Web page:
Entrants should bring their plants to the Horticulture Building at the Minnesota State Fair before 6 p.m. on Wednesday, Aug. 20. Judging will be done that evening, with ribbons awarded for each category. Judges may also name a Grand Champion and Reserve Champion as well as special awards for exceptional entries.

The show is open to the public during the first two days of the fair, Aug. 21 and 22. It’s well worth a visit for any plant enthusiast.

Someone Gave Me a Poinsettia—Now What?

img_43731I suspect my sister, Suzy, is among the many holiday hostesses looking at a leafy, lovely poinsettia this morning and wondering, how do I take care of this? I bought several of the gorgeous poinsettias being sold by the Northfield High School choir recently and gave a big, white one to Suzy, who hosted 26 family and friends at Thanksgiving dinner yesterday.

I checked a few sources and came up with these steps to keep a poinsettia healthy:

  • Try to give it 6 hours of indirect sunlight a day. (That may be tricky in Minnesota in December, but choose the poinsettia’s spot with light in mind.) Many sites recommend a south, east or west window, but the plant should not touch the cold glass.
  • Check the soil in the pot daily and give it a good drink whenever it feels dry to the touch. You should make sure the pot has a drainage hole (poke some holes in the foil wrapping, too). When you water, give the plant enough that the water runs out the hole in the bottom. If the plant is on a plate to catch the drips, be sure to empty the water so the plant’s roots don’t get too soggy.
  • If you want to keep your poinsettia as a houseplant, give it a dose of all-purpose houseplant food after the blooming season and once a month through winter.
The yellow knobs at the juncture of the brachts are the poinsettia flowers.
The yellow knobs at the juncture of the brachts are the poinsettia flowers.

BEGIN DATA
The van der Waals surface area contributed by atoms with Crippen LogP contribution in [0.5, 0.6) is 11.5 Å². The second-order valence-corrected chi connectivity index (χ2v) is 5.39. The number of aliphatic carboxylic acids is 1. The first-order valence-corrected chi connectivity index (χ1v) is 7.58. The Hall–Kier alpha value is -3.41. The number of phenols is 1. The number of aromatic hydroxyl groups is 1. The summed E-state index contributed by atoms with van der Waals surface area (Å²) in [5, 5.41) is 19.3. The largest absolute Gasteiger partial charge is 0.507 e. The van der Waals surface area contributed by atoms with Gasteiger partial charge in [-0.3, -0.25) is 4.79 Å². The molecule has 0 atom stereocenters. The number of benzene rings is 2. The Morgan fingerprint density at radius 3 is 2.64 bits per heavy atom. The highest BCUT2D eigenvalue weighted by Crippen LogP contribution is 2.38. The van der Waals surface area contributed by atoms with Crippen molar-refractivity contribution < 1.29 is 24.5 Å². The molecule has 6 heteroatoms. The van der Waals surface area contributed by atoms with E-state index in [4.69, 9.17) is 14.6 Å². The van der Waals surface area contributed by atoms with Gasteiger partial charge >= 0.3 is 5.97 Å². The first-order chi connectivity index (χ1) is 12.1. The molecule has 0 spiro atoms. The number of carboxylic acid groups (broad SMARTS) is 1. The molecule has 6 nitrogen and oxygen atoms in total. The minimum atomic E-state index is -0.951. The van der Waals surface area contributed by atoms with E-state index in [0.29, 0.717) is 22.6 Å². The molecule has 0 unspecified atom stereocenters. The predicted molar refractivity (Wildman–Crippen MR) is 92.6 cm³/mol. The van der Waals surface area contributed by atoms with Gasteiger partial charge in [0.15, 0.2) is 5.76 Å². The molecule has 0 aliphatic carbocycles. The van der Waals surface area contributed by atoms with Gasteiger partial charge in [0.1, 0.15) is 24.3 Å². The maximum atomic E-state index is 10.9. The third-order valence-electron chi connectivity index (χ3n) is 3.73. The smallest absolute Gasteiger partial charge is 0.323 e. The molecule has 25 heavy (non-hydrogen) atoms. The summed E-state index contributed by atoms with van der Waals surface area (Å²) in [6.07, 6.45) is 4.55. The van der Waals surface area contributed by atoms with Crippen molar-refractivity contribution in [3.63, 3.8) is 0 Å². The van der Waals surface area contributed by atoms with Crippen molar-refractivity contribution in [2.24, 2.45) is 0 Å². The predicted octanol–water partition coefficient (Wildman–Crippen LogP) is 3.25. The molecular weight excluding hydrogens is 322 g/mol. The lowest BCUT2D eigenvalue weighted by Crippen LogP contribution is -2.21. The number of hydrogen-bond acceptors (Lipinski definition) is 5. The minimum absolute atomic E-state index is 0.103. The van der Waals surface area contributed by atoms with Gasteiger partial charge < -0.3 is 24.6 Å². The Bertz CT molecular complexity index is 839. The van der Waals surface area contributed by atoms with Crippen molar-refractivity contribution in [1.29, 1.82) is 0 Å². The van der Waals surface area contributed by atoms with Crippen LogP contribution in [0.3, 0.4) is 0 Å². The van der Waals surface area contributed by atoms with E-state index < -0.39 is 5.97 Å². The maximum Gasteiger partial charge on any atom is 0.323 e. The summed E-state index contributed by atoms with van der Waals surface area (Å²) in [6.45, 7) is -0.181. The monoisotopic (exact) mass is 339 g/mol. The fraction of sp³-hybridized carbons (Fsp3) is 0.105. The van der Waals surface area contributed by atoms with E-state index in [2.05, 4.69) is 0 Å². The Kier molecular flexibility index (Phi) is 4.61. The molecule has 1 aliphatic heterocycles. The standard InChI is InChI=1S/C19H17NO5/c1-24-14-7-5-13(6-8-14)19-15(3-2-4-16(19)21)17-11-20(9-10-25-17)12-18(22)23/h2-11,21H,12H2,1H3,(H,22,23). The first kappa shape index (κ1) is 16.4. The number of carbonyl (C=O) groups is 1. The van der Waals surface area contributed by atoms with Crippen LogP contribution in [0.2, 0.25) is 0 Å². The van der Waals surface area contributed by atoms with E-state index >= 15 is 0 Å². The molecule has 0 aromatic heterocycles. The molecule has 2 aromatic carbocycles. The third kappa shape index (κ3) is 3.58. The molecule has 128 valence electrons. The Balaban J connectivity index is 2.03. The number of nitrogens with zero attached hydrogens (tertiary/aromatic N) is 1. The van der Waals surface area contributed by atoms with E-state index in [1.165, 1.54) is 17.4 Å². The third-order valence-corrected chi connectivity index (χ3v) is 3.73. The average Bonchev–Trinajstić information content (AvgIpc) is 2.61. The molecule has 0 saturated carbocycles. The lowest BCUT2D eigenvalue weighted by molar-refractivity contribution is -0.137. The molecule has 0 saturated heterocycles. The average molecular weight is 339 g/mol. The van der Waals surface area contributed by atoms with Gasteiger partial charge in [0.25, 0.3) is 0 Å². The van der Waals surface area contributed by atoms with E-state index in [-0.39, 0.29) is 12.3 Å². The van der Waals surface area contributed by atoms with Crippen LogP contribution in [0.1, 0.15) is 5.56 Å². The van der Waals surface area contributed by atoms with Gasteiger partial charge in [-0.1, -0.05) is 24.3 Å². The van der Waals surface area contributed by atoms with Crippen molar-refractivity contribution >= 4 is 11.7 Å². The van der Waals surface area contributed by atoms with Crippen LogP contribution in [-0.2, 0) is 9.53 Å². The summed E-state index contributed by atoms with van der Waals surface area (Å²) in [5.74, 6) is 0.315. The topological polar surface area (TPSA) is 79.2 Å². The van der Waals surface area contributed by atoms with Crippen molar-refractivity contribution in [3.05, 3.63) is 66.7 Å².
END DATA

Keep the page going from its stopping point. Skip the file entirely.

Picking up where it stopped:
For more information on poinsettia history (did you know poinsettia’s were named after the U.S.’s first ambassador to Mexico, John Roberts Poinsett?), selection, and care, check out this great site at the University of Illinois extension.

Water pH and Your Plants

The late, great Malcolm Burleigh, an award winning grower and breeder of cacti and succulents, approached me once with an idea for an article in Northern Gardener about the pH of city water and its effect on plants. Malcolm and one of his cactus-growing friends from California had discovered that city water tends to be much more alkaline than rain water and that the change in pH made a big difference in plant performance. Rain water generally has a pH of 5.6–compared to a pH of city water in St. Paul (where Malcolm lives) of 8.2 and in Northfield of 7.4. The result, according to Malcolm, is that plants don’t perform well when they are watered with city water rather than rain. A retired chemist, he recommended adjusting pH downward with the addition of acid, usually vinegar or a low-pH fertilizer. For gardeners in St. Paul, he recommends one-half tablespoon of vinegar in five gallons of water. Malcolm noted remarkable improvements in his flowers and cacti since adjusting the pH of his water.

houseplants in sun
Adding a touch of vinegar to city water may improve the looks of your houseplants.

This got me thinking about last summer. Even though I watered my vegetable and flower beds and pots regularly during the dry part of the summer (basically June and July), nothing seemed to perk them up like a good rain. Now that may well be because they got a better dousing with rain than they did with me half-heartedly hitting them with the hose, but it could also be the quality of the water. Since reading Malcolm’s article, I have been doing an unscientific test of his theory on my houseplants. I water about once a week and give the plants a good drink with tap water that has been adjusted with vinegar. (I only mix up a gallon at a time, so I need about a half teaspoon.)

Adjusting pH for houseplants is one thing–an entire garden is another. Malcolm uses a watering system that involves a sump pump, a 45-gallon garbage pail, and an octopus hose system. I don’t have the technical skills to set that up, but I may look at ways to collect rain water to use on my gardens during dry spells. I’ve seen many rain barrels around Northfield, so apparently others are considering ways to harvest rain water as well. If you’re interested in reading Malcolm’s entire article, check it out here: water.pdf